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It’s Guns Drawn On Gorkhaland

The CPI(M) says its ally is stoking sub-nationalist feelings. The CPI counters that ‘Big Brother’ is poaching in troubled hills.

It’s Guns Drawn On Gorkhaland
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THE complacency that had crept into the Bengal Left as it stepped into its 19th term in power has received a major jolt. Barely six months into its new stint at the helm and the ruling Front is knee-deep in trouble: the spectre of a separatist Gorkha resurgence stalks the CPI(M), and a crumbling CPI delivers a surprise punch on its major ally in north Bengal to settle old scores. Ironically, the Left parties have only Prime Minister H.D. Deve Gowda, the man they are sworn to support, to thank for the trouble in the hills.

In a late damage-control exercise, Gowda ruled out the demand for Gorkha-land in several press conferences. Neither Gorkhaland nor Bodoland, he explained, enjoyed the political legitimacy that Uttarakhand had, in the shape of across-the-board unity among all parties. But in the north Bengal hills, as in the Bodo areas of Assam, Gowda’s words had little effect. His Independence Day speech was too fresh in mind. And for the Left, all this was proving costly on the rebound.

Contrary to Gowda’s insinuation, all major parties support the Gorkhaland demand. Even the CPI(M)’s own district committee is pro-Gorkhaland, and is organising rallies in defiance of fiats from the state and the central leadership. CPI state leader Manju Majumdar and Water Resources Minister Nandagopal Bhattacharya toured north Bengal endorsing the demand.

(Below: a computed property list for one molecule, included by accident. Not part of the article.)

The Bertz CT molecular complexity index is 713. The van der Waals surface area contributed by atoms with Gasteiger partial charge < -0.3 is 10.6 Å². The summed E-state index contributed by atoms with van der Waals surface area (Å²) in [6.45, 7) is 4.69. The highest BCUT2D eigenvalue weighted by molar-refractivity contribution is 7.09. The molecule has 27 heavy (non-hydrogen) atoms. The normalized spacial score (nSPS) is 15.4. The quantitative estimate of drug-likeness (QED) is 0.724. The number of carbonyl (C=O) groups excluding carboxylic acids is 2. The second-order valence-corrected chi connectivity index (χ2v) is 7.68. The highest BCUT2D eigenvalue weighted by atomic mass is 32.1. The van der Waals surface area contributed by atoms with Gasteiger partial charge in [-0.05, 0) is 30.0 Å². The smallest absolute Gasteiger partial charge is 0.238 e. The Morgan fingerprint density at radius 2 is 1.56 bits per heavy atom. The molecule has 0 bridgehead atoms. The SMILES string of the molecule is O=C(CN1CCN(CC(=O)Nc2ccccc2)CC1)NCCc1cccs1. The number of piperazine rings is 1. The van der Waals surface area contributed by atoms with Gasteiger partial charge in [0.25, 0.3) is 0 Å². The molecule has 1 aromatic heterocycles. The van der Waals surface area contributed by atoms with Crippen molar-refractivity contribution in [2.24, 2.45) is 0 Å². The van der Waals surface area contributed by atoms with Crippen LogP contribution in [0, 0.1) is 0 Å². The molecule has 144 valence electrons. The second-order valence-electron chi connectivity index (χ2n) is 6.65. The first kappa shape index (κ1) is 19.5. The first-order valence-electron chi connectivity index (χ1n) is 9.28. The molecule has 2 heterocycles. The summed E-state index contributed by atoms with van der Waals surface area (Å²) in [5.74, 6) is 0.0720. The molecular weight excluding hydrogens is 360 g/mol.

The CPI(M) top brass saw red. The Left Front had decided not to concede the demand for a separate state, offering total autonomy to the hills instead. Now, it had reason to accuse its major ally, the CPI, of creating confusion by openly supporting GNLF leader Subash Ghising. Says state minister Ashok Bhattacharya: "The CPI’s tactics have left cadres and supporters deeply divided and confused. In fact, even personal relations between our supporters have been affected, no one can trust anybody. The situation is serious for the Left Front".

After nearly two decades of uninterrupted power, the Left Front is up against the law of diminishing returns. That a time when it could do without open dissensions and revolt from its allies. Since ’91, the Congress has doubled its seats in the vidhan sabha, and its hold on the popular vote is rising.

The CPI has another version. Says a party leader: "The fact is that in our undivided party in 1959, Ananda Pathak, who later represented the CPI(M) as its Darjeeling spokesman and was MP, had once written in a party journal that the Gorkhas deserve full autonomy. The general view in north Bengal, which we subscribe to, is: the degree of autonomy accorded to the Gorkha National Hill Council is not working too well. The CPI has only reported the facts. We feel we must follow a more flexible approach. The Left needs some dialogue and self-critical assessment urgently." 

The CPI(M) contests this assertion. Says a leader: "There is little doubt that the north Bengal CPI is hitting back at us for the Midnapore incident. Support for the CPI is crumbling in one of its last remaining bastions. Omar Ali, a former CPI minister, joined the CPI(M) with 1,500 followers. In my experience of the communist movement, I’ve never come across an instance where so many cadres of an organised Left party switched sides. The CPI pressed us at first not to accept these people and were upset when that did not work."

Some claim Ali’s decision to go over to the CPI(M) with his band of followers is not as innocuous as it seems. His war with the CPI had begun during his days as water resources minister in ’91. He controlled large areas in his native Panskura and his hold extended over Midnapore town and Danton areas too. It is believed Nandagopal Bhattacharya, MP Geeta Mukherjee, and Union Home Minister Indrajit Gupta stand to lose by Ali’s decision. "Mukherjee represents Panskura in Parliament, Gupta contests from Midnapore and Bhattacharya from the Danton assembly segment. We don’t know about Gupta, but Ali has been fighting Bhattacharya and Mukherjee for quite some time. The CPI(M) will now be in a position to dictate to Mukherjee, Bhattacharya and Gupta when it’s election time again," points out an observer.